Additionally, the Singaporean and British governments signed an MoU to collaborate on improving cybersecurity professional development and build a cyber security skills base.

This includes possible initiatives relating to mutual recognition of qualifications and diversity so that both societies are future-proofed and are equipped with the skills and professional standards they need to support the needs of the ever-evolving digital economy.

Apart from Singapore, tech giants have also partnered with regional governments and universities to help develop more skilled employees in tech, including cybersecurity.

The only question now is, will they be able to produce cybersecurity professionals quickly enough to fill the gap?

Whatever it may be, the reality is, the industry is having a massive shortage. Even if MSPs are able to help businesses solve the problem, in the long run, companies, especially large enterprises will want to have their own security team to manage all their cybersecurity.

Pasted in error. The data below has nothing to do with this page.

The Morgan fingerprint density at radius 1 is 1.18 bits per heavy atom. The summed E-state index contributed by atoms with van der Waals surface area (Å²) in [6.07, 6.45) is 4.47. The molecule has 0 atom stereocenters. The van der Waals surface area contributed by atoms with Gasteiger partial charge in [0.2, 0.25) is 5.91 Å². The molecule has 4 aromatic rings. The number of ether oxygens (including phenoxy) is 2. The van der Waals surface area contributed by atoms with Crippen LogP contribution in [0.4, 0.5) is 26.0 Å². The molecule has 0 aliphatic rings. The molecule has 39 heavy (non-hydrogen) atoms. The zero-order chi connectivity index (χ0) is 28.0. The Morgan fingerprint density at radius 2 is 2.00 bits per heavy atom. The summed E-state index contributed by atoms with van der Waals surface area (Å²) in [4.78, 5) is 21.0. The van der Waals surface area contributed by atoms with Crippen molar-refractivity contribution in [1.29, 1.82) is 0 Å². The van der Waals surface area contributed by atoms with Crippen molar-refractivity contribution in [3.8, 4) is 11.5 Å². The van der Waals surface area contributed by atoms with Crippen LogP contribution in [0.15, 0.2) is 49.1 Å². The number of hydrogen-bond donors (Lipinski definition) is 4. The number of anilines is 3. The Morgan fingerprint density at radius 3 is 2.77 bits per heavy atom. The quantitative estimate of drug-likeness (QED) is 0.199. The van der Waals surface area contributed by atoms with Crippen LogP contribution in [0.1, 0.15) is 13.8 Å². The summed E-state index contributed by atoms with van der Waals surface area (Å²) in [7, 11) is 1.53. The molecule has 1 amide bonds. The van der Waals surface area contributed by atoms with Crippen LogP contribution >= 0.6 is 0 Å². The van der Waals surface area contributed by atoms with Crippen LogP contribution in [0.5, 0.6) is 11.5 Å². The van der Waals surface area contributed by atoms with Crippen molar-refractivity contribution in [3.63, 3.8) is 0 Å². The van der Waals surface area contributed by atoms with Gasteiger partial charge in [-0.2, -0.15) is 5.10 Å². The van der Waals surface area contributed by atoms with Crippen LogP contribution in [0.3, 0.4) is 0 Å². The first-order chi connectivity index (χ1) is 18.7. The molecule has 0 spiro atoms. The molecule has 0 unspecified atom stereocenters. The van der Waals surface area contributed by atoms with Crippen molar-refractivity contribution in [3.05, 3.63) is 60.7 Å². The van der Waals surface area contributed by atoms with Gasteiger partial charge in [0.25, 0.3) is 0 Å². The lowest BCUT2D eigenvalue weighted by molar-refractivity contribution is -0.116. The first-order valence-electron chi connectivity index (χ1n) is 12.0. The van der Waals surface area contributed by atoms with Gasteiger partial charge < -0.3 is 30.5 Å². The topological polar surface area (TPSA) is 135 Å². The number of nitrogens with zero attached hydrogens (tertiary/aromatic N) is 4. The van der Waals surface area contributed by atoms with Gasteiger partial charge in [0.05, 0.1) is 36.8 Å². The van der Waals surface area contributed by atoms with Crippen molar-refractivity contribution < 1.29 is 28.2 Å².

Solving the cybersecurity issue

It is really uncertain why is there a lack of interest in cybersecurity jobs. After all, the training and salary packages offered are often one of the highest in the IT sector as well. Perhaps the field of cybersecurity is just not appealing enough to most IT professionals. For some, the job may seem mundane and not exciting enough, as compared to being an app developer or a programmer.

Another concern is the general mindset towards cybersecurity roles. Cyberattacks and data breaches are becoming rampant. Whenever a data breach occurs, the security team would be held responsible, even if it was due to a breach by a third-party provider, or via legacy infrastructure that was not upgraded by companies (despite being advised to by the very people tasked to overlook the area).

Even with modern technologies automating most processes and detecting breaches, the full responsibility would still eventually fall on the physical IT security team. And perhaps for some, the responsibility that comes in ensuring the company’s and consumer’s data are secured may just be one that’s too heavy to bear.

However, this mindset needs to change. Modern technologies are have enabled better data security and recovery process, which provides some ease with which cybersecurity processes can take place.

With that said, unless the mindset towards cybersecurity roles is changed, the region will continue to see a talent shortage for some time.

Note: The views represented here are of the author’s and do not represent Tech Wire Asia.